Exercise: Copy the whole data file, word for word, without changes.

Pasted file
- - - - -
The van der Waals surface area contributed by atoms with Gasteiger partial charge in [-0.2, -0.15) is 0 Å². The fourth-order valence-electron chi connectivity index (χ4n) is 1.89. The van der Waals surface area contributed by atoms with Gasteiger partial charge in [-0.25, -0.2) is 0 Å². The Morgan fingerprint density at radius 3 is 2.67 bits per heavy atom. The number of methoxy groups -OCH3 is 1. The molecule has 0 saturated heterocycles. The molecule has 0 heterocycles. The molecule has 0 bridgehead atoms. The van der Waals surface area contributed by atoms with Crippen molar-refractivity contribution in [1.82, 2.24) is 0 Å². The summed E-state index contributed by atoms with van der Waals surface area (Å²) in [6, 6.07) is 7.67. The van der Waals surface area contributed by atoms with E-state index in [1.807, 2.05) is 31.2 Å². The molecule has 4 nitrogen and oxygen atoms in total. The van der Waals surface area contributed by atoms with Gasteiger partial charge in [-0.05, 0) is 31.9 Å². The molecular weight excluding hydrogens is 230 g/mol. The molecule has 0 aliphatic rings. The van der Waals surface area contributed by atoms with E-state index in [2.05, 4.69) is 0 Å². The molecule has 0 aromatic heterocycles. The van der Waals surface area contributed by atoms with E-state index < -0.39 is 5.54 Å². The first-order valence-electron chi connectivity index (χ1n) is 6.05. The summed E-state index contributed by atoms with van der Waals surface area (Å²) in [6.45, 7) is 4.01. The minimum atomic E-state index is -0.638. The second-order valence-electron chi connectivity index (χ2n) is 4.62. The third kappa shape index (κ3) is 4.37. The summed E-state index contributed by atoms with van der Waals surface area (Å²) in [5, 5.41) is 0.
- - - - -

The van der Waals surface area contributed by atoms with Gasteiger partial charge in [-0.2, -0.15) is 0 Å². The fourth-order valence-electron chi connectivity index (χ4n) is 1.89. The van der Waals surface area contributed by atoms with Gasteiger partial charge in [-0.25, -0.2) is 0 Å². The Morgan fingerprint density at radius 3 is 2.67 bits per heavy atom. The number of methoxy groups -OCH3 is 1. The molecule has 0 saturated heterocycles. The molecule has 0 heterocycles. The molecule has 0 bridgehead atoms. The van der Waals surface area contributed by atoms with Crippen molar-refractivity contribution in [1.82, 2.24) is 0 Å². The summed E-state index contributed by atoms with van der Waals surface area (Å²) in [6, 6.07) is 7.67. The van der Waals surface area contributed by atoms with E-state index in [1.807, 2.05) is 31.2 Å². The molecule has 4 nitrogen and oxygen atoms in total. The van der Waals surface area contributed by atoms with Gasteiger partial charge in [-0.05, 0) is 31.9 Å². The molecular weight excluding hydrogens is 230 g/mol. The molecule has 0 aliphatic rings. The van der Waals surface area contributed by atoms with E-state index in [2.05, 4.69) is 0 Å². The molecule has 0 aromatic heterocycles. The van der Waals surface area contributed by atoms with E-state index < -0.39 is 5.54 Å². The first-order valence-electron chi connectivity index (χ1n) is 6.05. The summed E-state index contributed by atoms with van der Waals surface area (Å²) in [6.45, 7) is 4.01. The minimum atomic E-state index is -0.638. The second-order valence-electron chi connectivity index (χ2n) is 4.62. The third kappa shape index (κ3) is 4.37. The summed E-state index contributed by atoms with van der Waals surface area (Å²) in [5, 5.41) is 0.